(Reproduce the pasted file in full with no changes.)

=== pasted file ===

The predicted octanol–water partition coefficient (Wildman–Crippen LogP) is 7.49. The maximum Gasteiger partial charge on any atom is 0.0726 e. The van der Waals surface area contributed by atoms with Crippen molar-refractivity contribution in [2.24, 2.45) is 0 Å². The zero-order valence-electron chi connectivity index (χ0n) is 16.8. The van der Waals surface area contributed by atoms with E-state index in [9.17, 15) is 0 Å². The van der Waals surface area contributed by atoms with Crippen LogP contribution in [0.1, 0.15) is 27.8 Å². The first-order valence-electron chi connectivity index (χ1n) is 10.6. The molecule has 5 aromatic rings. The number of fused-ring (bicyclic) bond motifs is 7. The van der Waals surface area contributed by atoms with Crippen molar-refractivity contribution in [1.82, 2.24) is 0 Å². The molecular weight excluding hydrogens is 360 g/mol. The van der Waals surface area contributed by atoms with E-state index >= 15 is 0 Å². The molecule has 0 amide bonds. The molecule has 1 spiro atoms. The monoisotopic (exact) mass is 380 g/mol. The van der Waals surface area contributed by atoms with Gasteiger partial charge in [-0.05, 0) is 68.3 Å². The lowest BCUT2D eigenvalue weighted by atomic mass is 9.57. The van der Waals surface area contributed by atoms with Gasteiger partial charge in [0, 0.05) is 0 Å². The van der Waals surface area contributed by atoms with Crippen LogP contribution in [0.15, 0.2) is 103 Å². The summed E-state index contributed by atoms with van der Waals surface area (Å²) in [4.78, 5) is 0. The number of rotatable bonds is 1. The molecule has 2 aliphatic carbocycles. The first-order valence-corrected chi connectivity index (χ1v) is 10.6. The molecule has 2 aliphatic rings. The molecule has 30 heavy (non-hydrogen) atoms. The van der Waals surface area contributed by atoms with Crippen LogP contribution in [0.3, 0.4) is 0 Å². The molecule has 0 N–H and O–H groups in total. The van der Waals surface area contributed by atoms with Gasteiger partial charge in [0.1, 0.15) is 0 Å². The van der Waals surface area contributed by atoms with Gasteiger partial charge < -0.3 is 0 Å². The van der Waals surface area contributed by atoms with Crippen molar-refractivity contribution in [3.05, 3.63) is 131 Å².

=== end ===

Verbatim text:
The predicted octanol–water partition coefficient (Wildman–Crippen LogP) is 7.49. The maximum Gasteiger partial charge on any atom is 0.0726 e. The van der Waals surface area contributed by atoms with Crippen molar-refractivity contribution in [2.24, 2.45) is 0 Å². The zero-order valence-electron chi connectivity index (χ0n) is 16.8. The van der Waals surface area contributed by atoms with E-state index in [9.17, 15) is 0 Å². The van der Waals surface area contributed by atoms with Crippen LogP contribution in [0.1, 0.15) is 27.8 Å². The first-order valence-electron chi connectivity index (χ1n) is 10.6. The molecule has 5 aromatic rings. The number of fused-ring (bicyclic) bond motifs is 7. The van der Waals surface area contributed by atoms with Crippen molar-refractivity contribution in [1.82, 2.24) is 0 Å². The molecular weight excluding hydrogens is 360 g/mol. The van der Waals surface area contributed by atoms with E-state index >= 15 is 0 Å². The molecule has 0 amide bonds. The molecule has 1 spiro atoms. The monoisotopic (exact) mass is 380 g/mol. The van der Waals surface area contributed by atoms with Gasteiger partial charge in [-0.05, 0) is 68.3 Å². The lowest BCUT2D eigenvalue weighted by atomic mass is 9.57. The van der Waals surface area contributed by atoms with Gasteiger partial charge in [0, 0.05) is 0 Å². The van der Waals surface area contributed by atoms with Crippen LogP contribution in [0.15, 0.2) is 103 Å². The summed E-state index contributed by atoms with van der Waals surface area (Å²) in [4.78, 5) is 0. The number of rotatable bonds is 1. The molecule has 2 aliphatic carbocycles. The first-order valence-corrected chi connectivity index (χ1v) is 10.6. The molecule has 2 aliphatic rings. The molecule has 30 heavy (non-hydrogen) atoms. The van der Waals surface area contributed by atoms with Crippen LogP contribution in [0.3, 0.4) is 0 Å². The molecule has 0 N–H and O–H groups in total. The van der Waals surface area contributed by atoms with Gasteiger partial charge in [0.1, 0.15) is 0 Å². The van der Waals surface area contributed by atoms with Gasteiger partial charge < -0.3 is 0 Å². The van der Waals surface area contributed by atoms with Crippen molar-refractivity contribution in [3.05, 3.63) is 131 Å².